Ryanair is to appeal against an Italian fine of 3m euros (£2.5m) for failing to help passengers after cancelling their flights during the volcanic ash crisis.
Italy's civil aviation authority (Enac) said it knew of 178 cases of passengers who did not receive mandatory help, such as food, between 17 and 22 April.
Ryanair said it had not received official notification of any Enac fine.
It also said it had not been told of any violations or given a chance to defend itself during an investigation.
That, Ryanair said, made the fine unlawful.
Ash from Iceland's Eyjafjallajokull volcano triggered a massive shutdown of European airspace last month.
The ash cloud paralysed many airports and left an estimated eight million tourists and business travellers stranded.
Italy's air agency, Enac, accused Ryanair of failing to provide passengers at Rome's Ciampino airport with drinks, foods and accommodation as required by European law.
Enac found that most other airlines had managed to meet their obligations despite the difficult circumstances.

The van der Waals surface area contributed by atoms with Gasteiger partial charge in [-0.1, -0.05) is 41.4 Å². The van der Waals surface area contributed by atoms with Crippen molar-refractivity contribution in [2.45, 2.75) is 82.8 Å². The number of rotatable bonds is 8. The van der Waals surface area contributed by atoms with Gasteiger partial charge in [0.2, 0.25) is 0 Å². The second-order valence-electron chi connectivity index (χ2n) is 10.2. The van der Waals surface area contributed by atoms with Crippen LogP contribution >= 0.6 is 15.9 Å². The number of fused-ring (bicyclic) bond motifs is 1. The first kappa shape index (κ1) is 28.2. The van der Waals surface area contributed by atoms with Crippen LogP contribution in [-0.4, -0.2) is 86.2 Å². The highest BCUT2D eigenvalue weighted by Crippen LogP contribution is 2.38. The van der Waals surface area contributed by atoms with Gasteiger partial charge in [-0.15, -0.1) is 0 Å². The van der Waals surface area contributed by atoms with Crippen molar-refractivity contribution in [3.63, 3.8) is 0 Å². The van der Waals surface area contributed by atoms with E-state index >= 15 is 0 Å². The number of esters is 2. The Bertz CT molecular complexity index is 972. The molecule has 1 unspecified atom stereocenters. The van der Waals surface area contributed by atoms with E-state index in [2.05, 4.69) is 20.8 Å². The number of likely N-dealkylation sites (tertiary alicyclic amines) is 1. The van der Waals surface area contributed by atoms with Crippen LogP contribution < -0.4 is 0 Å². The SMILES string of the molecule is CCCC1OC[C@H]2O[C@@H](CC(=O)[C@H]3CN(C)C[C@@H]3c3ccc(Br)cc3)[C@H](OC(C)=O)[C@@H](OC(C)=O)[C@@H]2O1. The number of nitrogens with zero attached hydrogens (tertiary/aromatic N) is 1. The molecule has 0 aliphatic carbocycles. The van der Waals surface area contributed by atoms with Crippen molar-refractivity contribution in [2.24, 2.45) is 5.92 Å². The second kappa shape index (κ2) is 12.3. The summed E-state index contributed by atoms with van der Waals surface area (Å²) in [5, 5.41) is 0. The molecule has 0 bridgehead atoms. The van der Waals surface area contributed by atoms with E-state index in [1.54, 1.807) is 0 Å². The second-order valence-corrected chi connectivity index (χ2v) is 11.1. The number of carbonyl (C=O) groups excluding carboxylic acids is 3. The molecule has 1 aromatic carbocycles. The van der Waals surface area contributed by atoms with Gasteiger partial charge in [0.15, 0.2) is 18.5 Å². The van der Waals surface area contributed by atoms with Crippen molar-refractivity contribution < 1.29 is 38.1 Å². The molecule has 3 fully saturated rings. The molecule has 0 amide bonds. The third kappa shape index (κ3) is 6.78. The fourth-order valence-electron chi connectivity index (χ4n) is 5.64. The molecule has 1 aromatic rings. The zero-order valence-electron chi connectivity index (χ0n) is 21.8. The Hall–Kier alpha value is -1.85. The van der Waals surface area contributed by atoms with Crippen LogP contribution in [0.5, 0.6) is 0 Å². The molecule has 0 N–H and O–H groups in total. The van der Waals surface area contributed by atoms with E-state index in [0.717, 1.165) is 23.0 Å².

"At a time when all airlines across Europe were cancelling thousands of flights and disrupting millions of passengers, it is extraordinary that Enac could investigate and then impose a three million euro fine only upon Ryanair," said the airline's spokesman Stephen McNamara.
Ryanair had initially insisted it would only refund the cost of passengers' tickets, but later agreed to fully implement European regulations and pay all "reasonable expenses".
Under EU Regulation 261, if a flight is cancelled, those flying with European carriers into or out of the EU have the right to a refund or to be re-routed.
If passengers chose the latter, they have the right to care - such as accommodation and meals - while they wait.